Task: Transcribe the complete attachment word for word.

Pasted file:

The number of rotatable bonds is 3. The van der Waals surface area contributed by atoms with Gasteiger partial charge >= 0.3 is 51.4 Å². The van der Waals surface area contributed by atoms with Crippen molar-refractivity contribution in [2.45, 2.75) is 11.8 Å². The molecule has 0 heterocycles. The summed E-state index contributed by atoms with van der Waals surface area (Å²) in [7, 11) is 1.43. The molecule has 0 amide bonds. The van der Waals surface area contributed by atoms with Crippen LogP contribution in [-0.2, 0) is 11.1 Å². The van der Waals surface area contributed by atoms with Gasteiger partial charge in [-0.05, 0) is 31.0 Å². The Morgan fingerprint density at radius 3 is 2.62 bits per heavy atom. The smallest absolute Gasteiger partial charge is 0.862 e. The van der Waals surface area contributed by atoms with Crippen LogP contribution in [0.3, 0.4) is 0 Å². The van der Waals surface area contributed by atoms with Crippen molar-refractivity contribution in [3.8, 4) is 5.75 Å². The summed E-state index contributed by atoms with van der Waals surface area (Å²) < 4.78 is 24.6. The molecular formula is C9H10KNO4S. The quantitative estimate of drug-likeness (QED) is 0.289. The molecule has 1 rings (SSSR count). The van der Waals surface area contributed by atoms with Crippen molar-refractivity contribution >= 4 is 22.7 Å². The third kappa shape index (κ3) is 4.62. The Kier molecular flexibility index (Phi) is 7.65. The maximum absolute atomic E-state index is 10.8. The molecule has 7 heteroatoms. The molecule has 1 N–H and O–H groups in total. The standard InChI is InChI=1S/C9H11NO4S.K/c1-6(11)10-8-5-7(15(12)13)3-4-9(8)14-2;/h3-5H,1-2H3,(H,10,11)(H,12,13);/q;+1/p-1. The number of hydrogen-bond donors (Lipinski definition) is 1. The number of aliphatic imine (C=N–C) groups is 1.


The number of rotatable bonds is 3. The van der Waals surface area contributed by atoms with Gasteiger partial charge >= 0.3 is 51.4 Å². The van der Waals surface area contributed by atoms with Crippen molar-refractivity contribution in [2.45, 2.75) is 11.8 Å². The molecule has 0 heterocycles. The summed E-state index contributed by atoms with van der Waals surface area (Å²) in [7, 11) is 1.43. The molecule has 0 amide bonds. The van der Waals surface area contributed by atoms with Crippen LogP contribution in [-0.2, 0) is 11.1 Å². The van der Waals surface area contributed by atoms with Gasteiger partial charge in [-0.05, 0) is 31.0 Å². The Morgan fingerprint density at radius 3 is 2.62 bits per heavy atom. The smallest absolute Gasteiger partial charge is 0.862 e. The van der Waals surface area contributed by atoms with Crippen LogP contribution in [0.3, 0.4) is 0 Å². The van der Waals surface area contributed by atoms with Crippen molar-refractivity contribution in [3.8, 4) is 5.75 Å². The summed E-state index contributed by atoms with van der Waals surface area (Å²) < 4.78 is 24.6. The molecular formula is C9H10KNO4S. The quantitative estimate of drug-likeness (QED) is 0.289. The molecule has 1 rings (SSSR count). The van der Waals surface area contributed by atoms with Crippen molar-refractivity contribution >= 4 is 22.7 Å². The third kappa shape index (κ3) is 4.62. The Kier molecular flexibility index (Phi) is 7.65. The maximum absolute atomic E-state index is 10.8. The molecule has 7 heteroatoms. The molecule has 1 N–H and O–H groups in total. The standard InChI is InChI=1S/C9H11NO4S.K/c1-6(11)10-8-5-7(15(12)13)3-4-9(8)14-2;/h3-5H,1-2H3,(H,10,11)(H,12,13);/q;+1/p-1. The number of hydrogen-bond donors (Lipinski definition) is 1. The number of aliphatic imine (C=N–C) groups is 1.